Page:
Globally, there are an estimated 19 million people who do not know they are living with HIV. Without knowledge of their status, individuals cannot access life-saving HIV care and treatment. To close this gap, UNITAID is investing $23 million to accelerate access to HIV testing through simple HIV self-tests in three high-burden African countries over the next two years. PSI and its partners will lead this initiative to dramatically shift the paradigm of HIV testing in Africa.
HIV self-testing programs that are effective, efficient and ethically sound, with adequate post-test support services, may provide cost-effective solutions for expanding testing uptake. Self-testing can help reach those who are either not able to access or unlikely to use current HIV testing services due to privacy issues or lack of convenience. Additionally, it can encourage re-testing among those at high risk.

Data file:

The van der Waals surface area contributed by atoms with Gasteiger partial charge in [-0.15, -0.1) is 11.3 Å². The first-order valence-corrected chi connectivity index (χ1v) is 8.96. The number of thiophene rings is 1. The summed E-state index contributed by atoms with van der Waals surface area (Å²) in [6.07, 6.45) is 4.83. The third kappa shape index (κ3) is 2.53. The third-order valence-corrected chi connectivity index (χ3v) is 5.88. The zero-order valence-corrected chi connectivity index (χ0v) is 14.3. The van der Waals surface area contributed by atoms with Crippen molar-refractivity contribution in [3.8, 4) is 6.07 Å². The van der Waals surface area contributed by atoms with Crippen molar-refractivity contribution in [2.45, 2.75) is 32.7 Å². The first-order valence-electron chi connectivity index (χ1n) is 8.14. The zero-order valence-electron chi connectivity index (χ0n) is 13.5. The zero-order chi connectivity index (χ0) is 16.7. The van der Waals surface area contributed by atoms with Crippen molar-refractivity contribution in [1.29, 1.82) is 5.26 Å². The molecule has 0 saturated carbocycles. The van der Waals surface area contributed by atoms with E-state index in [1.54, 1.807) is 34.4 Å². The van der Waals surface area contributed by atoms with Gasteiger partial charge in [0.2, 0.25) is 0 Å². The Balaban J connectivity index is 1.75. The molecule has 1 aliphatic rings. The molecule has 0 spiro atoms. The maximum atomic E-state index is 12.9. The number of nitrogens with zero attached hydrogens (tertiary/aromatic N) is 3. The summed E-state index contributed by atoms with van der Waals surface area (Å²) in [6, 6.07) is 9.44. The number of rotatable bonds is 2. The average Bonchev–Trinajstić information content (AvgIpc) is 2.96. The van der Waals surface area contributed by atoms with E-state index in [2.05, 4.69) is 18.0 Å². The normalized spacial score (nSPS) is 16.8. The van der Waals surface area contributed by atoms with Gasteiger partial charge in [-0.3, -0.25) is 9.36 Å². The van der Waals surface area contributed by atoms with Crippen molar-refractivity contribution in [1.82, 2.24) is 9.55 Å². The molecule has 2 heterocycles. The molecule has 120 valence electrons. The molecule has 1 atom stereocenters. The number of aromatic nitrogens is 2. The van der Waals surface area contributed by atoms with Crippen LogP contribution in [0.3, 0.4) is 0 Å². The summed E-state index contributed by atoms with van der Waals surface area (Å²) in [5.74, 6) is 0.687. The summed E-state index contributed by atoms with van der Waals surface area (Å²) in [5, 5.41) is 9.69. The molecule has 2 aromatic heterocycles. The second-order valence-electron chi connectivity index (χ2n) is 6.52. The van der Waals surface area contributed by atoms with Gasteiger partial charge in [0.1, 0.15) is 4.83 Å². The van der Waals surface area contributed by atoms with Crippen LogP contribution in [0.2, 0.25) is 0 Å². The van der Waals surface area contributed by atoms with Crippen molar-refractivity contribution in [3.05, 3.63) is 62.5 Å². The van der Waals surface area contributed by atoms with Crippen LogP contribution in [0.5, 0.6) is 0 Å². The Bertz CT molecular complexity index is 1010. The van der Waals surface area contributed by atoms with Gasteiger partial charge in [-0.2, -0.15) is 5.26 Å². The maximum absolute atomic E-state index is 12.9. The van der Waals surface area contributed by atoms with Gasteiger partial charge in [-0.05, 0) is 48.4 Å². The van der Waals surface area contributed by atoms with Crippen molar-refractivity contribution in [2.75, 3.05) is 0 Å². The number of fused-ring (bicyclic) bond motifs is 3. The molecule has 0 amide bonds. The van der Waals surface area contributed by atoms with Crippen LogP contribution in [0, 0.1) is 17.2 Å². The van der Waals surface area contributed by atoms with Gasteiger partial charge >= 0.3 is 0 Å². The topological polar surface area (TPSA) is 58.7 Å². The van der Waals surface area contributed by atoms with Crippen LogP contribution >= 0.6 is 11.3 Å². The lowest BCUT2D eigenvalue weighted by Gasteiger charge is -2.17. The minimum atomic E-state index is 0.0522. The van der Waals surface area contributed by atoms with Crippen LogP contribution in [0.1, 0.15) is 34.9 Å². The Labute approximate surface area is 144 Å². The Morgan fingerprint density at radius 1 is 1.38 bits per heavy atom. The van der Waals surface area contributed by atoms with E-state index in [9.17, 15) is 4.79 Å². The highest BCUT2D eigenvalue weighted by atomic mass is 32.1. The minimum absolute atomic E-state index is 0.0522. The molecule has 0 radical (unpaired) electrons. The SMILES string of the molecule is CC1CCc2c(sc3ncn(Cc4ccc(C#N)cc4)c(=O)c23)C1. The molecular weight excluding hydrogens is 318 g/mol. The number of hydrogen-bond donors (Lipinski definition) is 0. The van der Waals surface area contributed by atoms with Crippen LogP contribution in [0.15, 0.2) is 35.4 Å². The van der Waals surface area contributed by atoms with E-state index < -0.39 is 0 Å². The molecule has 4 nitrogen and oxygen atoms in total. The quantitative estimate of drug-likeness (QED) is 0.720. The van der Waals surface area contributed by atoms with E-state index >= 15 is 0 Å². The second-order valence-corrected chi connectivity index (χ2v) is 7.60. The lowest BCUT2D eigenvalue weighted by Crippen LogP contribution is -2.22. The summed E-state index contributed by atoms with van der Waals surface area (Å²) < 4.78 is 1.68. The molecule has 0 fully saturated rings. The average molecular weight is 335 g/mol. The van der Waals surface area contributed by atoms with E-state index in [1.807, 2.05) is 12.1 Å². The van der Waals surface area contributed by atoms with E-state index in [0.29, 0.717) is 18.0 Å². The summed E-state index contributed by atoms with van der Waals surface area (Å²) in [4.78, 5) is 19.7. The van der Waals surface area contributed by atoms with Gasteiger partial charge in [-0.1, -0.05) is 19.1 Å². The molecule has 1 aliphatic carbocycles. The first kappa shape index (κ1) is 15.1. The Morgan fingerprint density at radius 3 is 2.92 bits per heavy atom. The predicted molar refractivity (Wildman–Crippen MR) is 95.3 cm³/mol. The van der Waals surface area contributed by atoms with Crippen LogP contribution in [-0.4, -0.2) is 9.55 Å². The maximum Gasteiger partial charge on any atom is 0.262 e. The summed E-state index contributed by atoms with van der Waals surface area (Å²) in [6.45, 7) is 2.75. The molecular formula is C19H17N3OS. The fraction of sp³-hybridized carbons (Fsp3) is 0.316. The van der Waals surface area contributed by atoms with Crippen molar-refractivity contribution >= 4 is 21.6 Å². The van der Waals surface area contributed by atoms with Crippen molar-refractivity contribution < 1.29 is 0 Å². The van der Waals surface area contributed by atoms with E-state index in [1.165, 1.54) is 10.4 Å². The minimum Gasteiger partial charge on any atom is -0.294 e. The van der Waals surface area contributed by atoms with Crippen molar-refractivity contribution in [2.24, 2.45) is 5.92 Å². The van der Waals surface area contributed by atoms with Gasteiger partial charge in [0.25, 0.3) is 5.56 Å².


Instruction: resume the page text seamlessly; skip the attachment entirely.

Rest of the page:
Although the US Food and Drug Administration approved an HIV self-test product for the US market in 2012, HIV self-testing remains uncommon elsewhere. More evidence is urgently needed to inform policy and programming decisions at both global and national levels, particularly for high burden countries.
With the support of UNITAID, Population Services International (PSI) and its partners, the London School of Hygiene and Tropical Medicine, the Liverpool School of Tropical Medicine, University College London and the World Health Organization, will conduct the world’s largest evaluation of HIV self-testing to date. In Malawi, Zambia, and Zimbabwe, PSI and partners will pilot HIV self-testing models among different populations. Over the course of the two-year project, nearly 750,000 self-test kits will be distributed.
These pilots will generate crucial information about how to distribute self-test products effectively, ethically and efficiently, and will answer key questions about the feasibility, acceptability and impact of this intervention. The project will use these results, and other emerging evidence, to support the establishment of appropriate policy and to encourage new manufacturers to enter the self-test market. At the end of two years, the self-test market will be poised to dramatically increase access to HIV testing and impact HIV prevention, care and treatment goals.
Photo credit: Eliasaph Diassana